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Film Critics: Today, December 13, winners from Dallas ForthWorthFCA, ChicagoFCA and Film Comment Magazine. Nominations from HoustonFCS, PhoenixCC. PhoenixFCS.

Sunday, October 21, 2007

Tuya de Hun Shi (Tuya’s Marriage)


This is a magnificent film by Quan’an Wang with a great story that is light drama and an extremely nice romance with some humorous moments. Set in the heart of Chinese Mongolia tells the story of young and beautiful Tuya, married to cripple Bater and taking care of her two children and everything else shepherds have to do when living in remote grasslands.

The story is one of the most interesting I have seen in art movies set in remote and isolated places as basically is about love and survival. Living with a cripple husband with her doing all the chores and the doctor telling her that she no longer can do hard work, Tuya and Barter decide to divorce so she can marry again to a healthy man. After the divorce Tuya is determined to keep her ex-husband with her, which of course does not please any of the many suitors that came to ask her in marriage.

But then, love may be closer than what she imagined and finally she finds love and a new husband that accepts the ex-husband living with them. But not all is easy and the quite dramatic end proves this fact.

Very nice cinematography with outstanding views of Mongolian grasslands that remind me of the recent Mongolian movie I saw and as the director of that movie, Wang did this movie not only because his mother was born close to where he filmed but because he wanted to show and record a lifestyle that is about to disappear forever thanks to strong industrialization efforts.

Staring Yu Nan as Tuya she delivers an impeccable performance and this is the third collaboration between Nan and Wang as they also did 1999 Yue Shi (Lunar Eclipse) and 2004 Jing Zhe (The Story of Ermei). All other actors are non-professionals.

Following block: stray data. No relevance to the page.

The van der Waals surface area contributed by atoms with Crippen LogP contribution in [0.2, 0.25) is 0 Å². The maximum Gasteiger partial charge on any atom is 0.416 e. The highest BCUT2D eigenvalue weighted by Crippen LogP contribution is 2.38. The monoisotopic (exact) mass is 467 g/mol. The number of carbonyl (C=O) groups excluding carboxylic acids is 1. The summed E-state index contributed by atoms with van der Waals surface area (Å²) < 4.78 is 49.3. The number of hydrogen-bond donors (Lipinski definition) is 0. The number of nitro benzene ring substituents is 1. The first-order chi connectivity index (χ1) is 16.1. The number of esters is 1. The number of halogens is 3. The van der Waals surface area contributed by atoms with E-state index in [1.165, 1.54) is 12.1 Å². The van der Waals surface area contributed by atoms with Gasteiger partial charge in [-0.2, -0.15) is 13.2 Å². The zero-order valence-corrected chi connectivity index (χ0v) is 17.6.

As I find quite appalling the following story I’m sharing it with you. A non-professional actor plays Barter, Tuya’s first husband, that when the filming of this movie was over the Chinese government force he and his family to abandon his house and land. They had to leave so the government can exploit above and below his land. Where the movie was filmed and where the man was living belong to a part of Mongolia that is rich in coal, natural gas and minerals. This true story helped me to understand the terrible reason why a thousands years old culture is about to disappear forever.

The movie has been winning great accolades and honors in festivals around the world, the latest in the Chicago Film Festival where Wang won the Silver Hugo and Yu Nan the Best Actress Award; the first win was in the 2007 Berlinale where it won the Golden Bear.

This is what we westerners tend to consider art cinema because of the slow pace, the cinematography and other film technical aspects, but in this case and because there is a very attention grabber love and survival story I think can have wider audiences, if viewers can endure the slow beginning and wait until the story picks up to not stop until the end.

This is a movie I waited a long time to be able to see it, but the wait was truly worth it and I do strongly recommend it.

Enjoy!

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